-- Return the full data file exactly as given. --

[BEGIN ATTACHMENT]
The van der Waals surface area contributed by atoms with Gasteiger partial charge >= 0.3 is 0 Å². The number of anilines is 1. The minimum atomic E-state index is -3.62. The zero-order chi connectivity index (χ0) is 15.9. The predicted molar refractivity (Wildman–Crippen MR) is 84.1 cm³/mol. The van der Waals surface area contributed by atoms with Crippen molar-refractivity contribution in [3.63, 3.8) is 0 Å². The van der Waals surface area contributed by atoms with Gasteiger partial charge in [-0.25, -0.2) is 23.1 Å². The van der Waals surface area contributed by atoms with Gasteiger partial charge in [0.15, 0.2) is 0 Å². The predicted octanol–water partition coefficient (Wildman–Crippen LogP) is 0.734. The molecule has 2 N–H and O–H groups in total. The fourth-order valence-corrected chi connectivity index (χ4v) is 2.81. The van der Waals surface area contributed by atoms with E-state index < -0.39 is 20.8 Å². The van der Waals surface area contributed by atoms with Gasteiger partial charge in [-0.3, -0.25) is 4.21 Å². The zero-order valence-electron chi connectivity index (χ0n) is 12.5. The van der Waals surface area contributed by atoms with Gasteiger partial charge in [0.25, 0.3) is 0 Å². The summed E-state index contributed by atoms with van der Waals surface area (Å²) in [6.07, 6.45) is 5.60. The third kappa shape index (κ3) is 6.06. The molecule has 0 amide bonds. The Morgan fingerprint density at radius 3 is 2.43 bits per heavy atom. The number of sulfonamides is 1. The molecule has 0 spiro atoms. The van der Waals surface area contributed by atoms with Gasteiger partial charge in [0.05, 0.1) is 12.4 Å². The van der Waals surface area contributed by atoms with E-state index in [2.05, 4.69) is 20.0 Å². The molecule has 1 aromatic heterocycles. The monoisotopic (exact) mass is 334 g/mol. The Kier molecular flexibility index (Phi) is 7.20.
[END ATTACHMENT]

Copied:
The van der Waals surface area contributed by atoms with Gasteiger partial charge >= 0.3 is 0 Å². The number of anilines is 1. The minimum atomic E-state index is -3.62. The zero-order chi connectivity index (χ0) is 15.9. The predicted molar refractivity (Wildman–Crippen MR) is 84.1 cm³/mol. The van der Waals surface area contributed by atoms with Crippen molar-refractivity contribution in [3.63, 3.8) is 0 Å². The van der Waals surface area contributed by atoms with Gasteiger partial charge in [-0.25, -0.2) is 23.1 Å². The van der Waals surface area contributed by atoms with Gasteiger partial charge in [0.15, 0.2) is 0 Å². The predicted octanol–water partition coefficient (Wildman–Crippen LogP) is 0.734. The molecule has 2 N–H and O–H groups in total. The fourth-order valence-corrected chi connectivity index (χ4v) is 2.81. The van der Waals surface area contributed by atoms with E-state index < -0.39 is 20.8 Å². The van der Waals surface area contributed by atoms with Gasteiger partial charge in [-0.3, -0.25) is 4.21 Å². The zero-order valence-electron chi connectivity index (χ0n) is 12.5. The van der Waals surface area contributed by atoms with Gasteiger partial charge in [0.25, 0.3) is 0 Å². The summed E-state index contributed by atoms with van der Waals surface area (Å²) in [6.07, 6.45) is 5.60. The third kappa shape index (κ3) is 6.06. The molecule has 0 amide bonds. The Morgan fingerprint density at radius 3 is 2.43 bits per heavy atom. The number of sulfonamides is 1. The molecule has 0 spiro atoms. The van der Waals surface area contributed by atoms with Gasteiger partial charge in [0.05, 0.1) is 12.4 Å². The van der Waals surface area contributed by atoms with E-state index in [2.05, 4.69) is 20.0 Å². The molecule has 1 aromatic heterocycles. The monoisotopic (exact) mass is 334 g/mol. The Kier molecular flexibility index (Phi) is 7.20.